To read more, click here.
2015-16 Senior Community Center Grants Available
Senior Community Centers have until April 19 to apply for grants from the state Department of Aging. The grants provide funding for centers to increase participation, provide innovative programs, attract a new generation of older adults and provide a safe and healthy environment for participants.
To read more, click here.
Business In Our Sites Loans Available
The Commonwealth Financing Agency is accepting applications for the Business in Our Sites Program until May 31, 2016. The program provides loans to acquire and develop key sites for future use by businesses, private developers and others. Eligible recipients include municipalities, municipal authorities, redevelopment authorities and more. http://www.newpa.com/programs/business-in-our-sites-grants-and-loans-bos/
To read more, click here.
Dog Wardens to Conduct License, Rabies Compliance Checks in Susquehanna County
During the week of April 18th, dog wardens will canvass homes throughout Susquehanna County ensuring all dog owners have current licenses and rabies vaccinations for their dogs.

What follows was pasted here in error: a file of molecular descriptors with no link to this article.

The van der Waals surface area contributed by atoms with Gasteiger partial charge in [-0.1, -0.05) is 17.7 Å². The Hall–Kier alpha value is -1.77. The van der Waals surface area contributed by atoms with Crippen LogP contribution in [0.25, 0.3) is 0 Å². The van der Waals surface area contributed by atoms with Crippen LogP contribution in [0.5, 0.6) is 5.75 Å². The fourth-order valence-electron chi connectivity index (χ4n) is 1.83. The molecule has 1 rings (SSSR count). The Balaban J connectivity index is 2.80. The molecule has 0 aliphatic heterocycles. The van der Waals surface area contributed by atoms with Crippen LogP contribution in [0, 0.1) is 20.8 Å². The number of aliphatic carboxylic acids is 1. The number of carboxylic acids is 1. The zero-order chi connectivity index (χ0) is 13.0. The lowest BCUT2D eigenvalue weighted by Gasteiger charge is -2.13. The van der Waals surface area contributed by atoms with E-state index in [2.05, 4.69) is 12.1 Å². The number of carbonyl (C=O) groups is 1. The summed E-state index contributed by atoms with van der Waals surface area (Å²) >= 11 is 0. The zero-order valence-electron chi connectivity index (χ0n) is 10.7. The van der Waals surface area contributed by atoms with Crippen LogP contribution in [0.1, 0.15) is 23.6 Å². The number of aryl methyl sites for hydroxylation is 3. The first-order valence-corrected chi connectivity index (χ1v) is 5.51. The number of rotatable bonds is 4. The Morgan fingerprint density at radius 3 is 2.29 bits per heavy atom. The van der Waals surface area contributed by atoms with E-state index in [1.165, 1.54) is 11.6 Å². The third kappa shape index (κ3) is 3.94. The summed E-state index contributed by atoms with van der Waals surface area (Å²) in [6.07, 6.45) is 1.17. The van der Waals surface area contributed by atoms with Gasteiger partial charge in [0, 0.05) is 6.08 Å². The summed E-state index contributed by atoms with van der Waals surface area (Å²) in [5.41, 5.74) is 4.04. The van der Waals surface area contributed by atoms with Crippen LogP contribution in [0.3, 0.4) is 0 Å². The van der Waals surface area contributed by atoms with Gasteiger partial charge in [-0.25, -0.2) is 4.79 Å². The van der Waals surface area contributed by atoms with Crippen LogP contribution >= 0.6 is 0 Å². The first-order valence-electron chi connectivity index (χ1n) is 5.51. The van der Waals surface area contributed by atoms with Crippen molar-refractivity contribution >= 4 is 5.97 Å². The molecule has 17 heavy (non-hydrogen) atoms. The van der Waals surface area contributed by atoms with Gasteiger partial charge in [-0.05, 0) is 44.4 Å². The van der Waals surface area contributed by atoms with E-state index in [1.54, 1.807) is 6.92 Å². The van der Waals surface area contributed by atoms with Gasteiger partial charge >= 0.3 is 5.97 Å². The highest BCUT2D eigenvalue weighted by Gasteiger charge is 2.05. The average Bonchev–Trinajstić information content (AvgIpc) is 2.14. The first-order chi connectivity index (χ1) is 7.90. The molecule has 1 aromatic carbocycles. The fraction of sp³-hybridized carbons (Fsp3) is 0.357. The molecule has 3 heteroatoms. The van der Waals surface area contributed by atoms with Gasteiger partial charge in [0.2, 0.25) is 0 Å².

The Department of Agriculture reminds dog owners that a license is one of the best ways to be reunited with your dog if you were to become separated.
Under Pennsylvania law, all dogs three months or older must be licensed by January 1 of each year. The fee is $6.50 for each spayed or neutered dog and $8.50 for other dogs. Older adults and persons with disabilities may purchase a license for $4.50 for spayed or neutered dogs and $6.50 for others.
Additionally, all dogs and non-feral cats (three months of age and older) must be vaccinated against rabies. Booster vaccinations must be administered periodically to maintain lifelong immunity.
Violators can be cited with a maximum fine of $300 per violation plus court costs.
Licenses may be purchased through your County Treasurer, by calling your county courthouse, or from a registered issuing agent.
For more information, visit www.licenseyourdogPA.com or call 717.787.3062.
State Police Youth Week is sponsored by The American Legion Department of Pennsylvania and The Pennsylvania State Police
The Pennsylvania State Police and Pennsylvania American Legion are seeking applicants for “State Police Youth Week,” a week-long leadership camp held at York College designed for teenagers, ages of 15-17, who are interested in a career in law enforcement or the military. During the June 12-18 camp, cadets take part in team-building exercises, physical fitness training, classroom activities and a marksmanship course.
To read more, click here.